Language is a key issue in the immigration debate. At the same time that there is concern that students are not learning second languages, there are attempts to make sure that young immigrants do not retain their native language. A plausible explanation is that immigrants have the wrong language: Spanish, rather than French or German (predominantly spoken by the wave of immigrants in the early 1900s). The opposition to "other" languages seems to reflect both disdain of foreign cultures and fear of the loss of English as the dominant U.S. language and is closely associated with the racist aspects of immigrant bashing.

The language issue is often falsely framed as a concern that immigrants are not learning English and are not integrating into society. In fact, immigrants today are learning English as rapidly as previous generations of immigrants, despite longer and longer waiting lists for adult English classes due to government cutbacks. The hidden political agenda of English Only advocates is clear in their attacks on bilingual education and bilingual ballots. When English Only laws have passed, it has emboldened employers to restrict non-English languages at work and cities to outlaw commercial signs in various languages. It has fueled anti-immigrant sentiment, extending to citizens, legal residents, and the undocumented alike, as long as they "look like immigrants."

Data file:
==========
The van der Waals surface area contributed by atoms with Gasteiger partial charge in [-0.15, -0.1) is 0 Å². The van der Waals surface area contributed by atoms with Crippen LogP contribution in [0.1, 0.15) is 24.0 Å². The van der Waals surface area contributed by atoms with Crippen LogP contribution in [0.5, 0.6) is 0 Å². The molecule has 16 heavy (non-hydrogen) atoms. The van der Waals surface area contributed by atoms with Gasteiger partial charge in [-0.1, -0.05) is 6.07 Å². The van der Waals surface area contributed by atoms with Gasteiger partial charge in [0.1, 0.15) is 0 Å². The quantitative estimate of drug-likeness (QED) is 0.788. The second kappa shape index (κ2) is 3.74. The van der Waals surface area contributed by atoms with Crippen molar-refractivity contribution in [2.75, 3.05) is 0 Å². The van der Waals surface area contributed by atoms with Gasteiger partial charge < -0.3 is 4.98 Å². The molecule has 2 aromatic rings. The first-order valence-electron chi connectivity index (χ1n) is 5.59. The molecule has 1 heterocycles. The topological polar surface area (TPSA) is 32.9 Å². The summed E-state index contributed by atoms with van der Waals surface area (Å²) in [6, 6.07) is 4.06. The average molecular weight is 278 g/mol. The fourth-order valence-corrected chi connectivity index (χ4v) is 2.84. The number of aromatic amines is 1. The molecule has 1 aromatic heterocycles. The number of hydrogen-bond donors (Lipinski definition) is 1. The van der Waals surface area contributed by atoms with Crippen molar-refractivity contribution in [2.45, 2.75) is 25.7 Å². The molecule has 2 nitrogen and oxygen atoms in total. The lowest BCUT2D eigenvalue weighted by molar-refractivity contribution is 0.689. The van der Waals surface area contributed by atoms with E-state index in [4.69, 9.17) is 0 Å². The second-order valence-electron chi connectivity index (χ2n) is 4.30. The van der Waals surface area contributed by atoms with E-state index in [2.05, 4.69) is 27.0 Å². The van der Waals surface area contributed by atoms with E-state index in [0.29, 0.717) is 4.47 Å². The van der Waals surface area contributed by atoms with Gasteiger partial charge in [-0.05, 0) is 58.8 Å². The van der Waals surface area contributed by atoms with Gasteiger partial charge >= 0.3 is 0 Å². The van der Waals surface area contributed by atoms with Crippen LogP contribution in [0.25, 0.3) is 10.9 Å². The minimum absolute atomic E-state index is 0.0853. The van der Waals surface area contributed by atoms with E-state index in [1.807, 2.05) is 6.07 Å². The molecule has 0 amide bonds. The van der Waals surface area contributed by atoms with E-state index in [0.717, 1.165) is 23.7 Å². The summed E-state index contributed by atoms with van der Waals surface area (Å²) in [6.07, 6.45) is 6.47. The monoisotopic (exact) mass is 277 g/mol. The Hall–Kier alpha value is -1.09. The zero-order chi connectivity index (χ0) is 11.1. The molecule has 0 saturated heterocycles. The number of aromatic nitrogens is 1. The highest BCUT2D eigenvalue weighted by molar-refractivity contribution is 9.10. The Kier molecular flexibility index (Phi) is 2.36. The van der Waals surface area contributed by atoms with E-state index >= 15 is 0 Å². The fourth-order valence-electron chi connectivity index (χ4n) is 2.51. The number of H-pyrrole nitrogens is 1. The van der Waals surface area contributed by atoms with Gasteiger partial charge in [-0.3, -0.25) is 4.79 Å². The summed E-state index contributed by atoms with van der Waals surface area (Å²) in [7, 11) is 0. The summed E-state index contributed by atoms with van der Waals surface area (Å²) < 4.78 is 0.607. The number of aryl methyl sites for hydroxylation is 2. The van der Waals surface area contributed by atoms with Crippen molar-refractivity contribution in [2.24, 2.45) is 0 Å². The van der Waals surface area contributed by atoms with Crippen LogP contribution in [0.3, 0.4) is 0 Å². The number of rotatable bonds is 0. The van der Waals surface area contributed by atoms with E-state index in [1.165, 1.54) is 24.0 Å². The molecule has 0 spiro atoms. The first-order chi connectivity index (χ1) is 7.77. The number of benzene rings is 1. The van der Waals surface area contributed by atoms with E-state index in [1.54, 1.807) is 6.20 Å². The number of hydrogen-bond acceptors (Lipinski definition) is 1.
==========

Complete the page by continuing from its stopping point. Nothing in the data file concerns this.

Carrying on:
Now I’ll be honest with you; I get frustrated also when I hear non-English spoken in the work place or in other areas of businesses where I deal with people who have either recently arrived here or have not been here for long compared to myself. But in my experience, these people are able to function as citizens and aspire for better lives for themselves and their families. And if they’re here as a result of an employer seeking cheap labor, that’s not the fault of the person who has come here. They’re trying to take advantage of an opportunity, and I would do the same thing if the roles were reversed.

Just forget about Joey Vento. Pat’s is better anyway (and it looks like Rudy’s guy Paul Singer couldn’t quite pull off that little stunt in California trying to screw up the electoral votes…bad luck there).

And by the way, did you know that Saddam Hussein “of course” had WMD before we invaded Iraq? Why, that must be true – Frederick of Hollywood said so here (doesn’t he need a nap right about now or something?).

And as for Willard Mitt Romney who I alluded to earlier…


Update: Sounds like the "mayor of 9/11" has more explaining to do.


Anonymous said...

obama will raise taxes. that's a fact. you can't debate that, but you can try to use rhetoric to make it sound better.